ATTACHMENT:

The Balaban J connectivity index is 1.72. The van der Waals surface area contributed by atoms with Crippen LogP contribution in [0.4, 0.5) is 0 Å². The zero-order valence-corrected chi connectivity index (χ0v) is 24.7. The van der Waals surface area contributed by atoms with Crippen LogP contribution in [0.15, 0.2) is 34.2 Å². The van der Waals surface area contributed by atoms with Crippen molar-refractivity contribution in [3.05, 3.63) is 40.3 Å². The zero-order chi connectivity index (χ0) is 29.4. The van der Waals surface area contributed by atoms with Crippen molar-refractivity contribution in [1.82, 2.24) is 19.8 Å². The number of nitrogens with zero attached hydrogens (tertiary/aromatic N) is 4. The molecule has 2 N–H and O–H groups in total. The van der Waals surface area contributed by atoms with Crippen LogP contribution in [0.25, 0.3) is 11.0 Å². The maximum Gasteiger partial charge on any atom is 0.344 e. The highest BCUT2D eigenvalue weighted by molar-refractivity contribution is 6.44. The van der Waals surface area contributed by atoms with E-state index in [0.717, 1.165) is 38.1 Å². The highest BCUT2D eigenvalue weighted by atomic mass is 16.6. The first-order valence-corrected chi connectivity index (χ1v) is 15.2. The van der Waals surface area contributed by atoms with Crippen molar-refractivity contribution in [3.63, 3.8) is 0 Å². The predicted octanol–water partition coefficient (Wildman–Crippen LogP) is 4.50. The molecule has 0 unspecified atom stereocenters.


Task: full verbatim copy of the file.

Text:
The Balaban J connectivity index is 1.72. The van der Waals surface area contributed by atoms with Crippen LogP contribution in [0.4, 0.5) is 0 Å². The zero-order valence-corrected chi connectivity index (χ0v) is 24.7. The van der Waals surface area contributed by atoms with Crippen LogP contribution in [0.15, 0.2) is 34.2 Å². The van der Waals surface area contributed by atoms with Crippen molar-refractivity contribution in [3.05, 3.63) is 40.3 Å². The zero-order chi connectivity index (χ0) is 29.4. The van der Waals surface area contributed by atoms with Crippen molar-refractivity contribution in [1.82, 2.24) is 19.8 Å². The number of nitrogens with zero attached hydrogens (tertiary/aromatic N) is 4. The molecule has 2 N–H and O–H groups in total. The van der Waals surface area contributed by atoms with Crippen LogP contribution in [0.25, 0.3) is 11.0 Å². The maximum Gasteiger partial charge on any atom is 0.344 e. The highest BCUT2D eigenvalue weighted by molar-refractivity contribution is 6.44. The van der Waals surface area contributed by atoms with E-state index in [0.717, 1.165) is 38.1 Å². The highest BCUT2D eigenvalue weighted by atomic mass is 16.6. The first-order valence-corrected chi connectivity index (χ1v) is 15.2. The van der Waals surface area contributed by atoms with Crippen molar-refractivity contribution in [3.63, 3.8) is 0 Å². The predicted octanol–water partition coefficient (Wildman–Crippen LogP) is 4.50. The molecule has 0 unspecified atom stereocenters.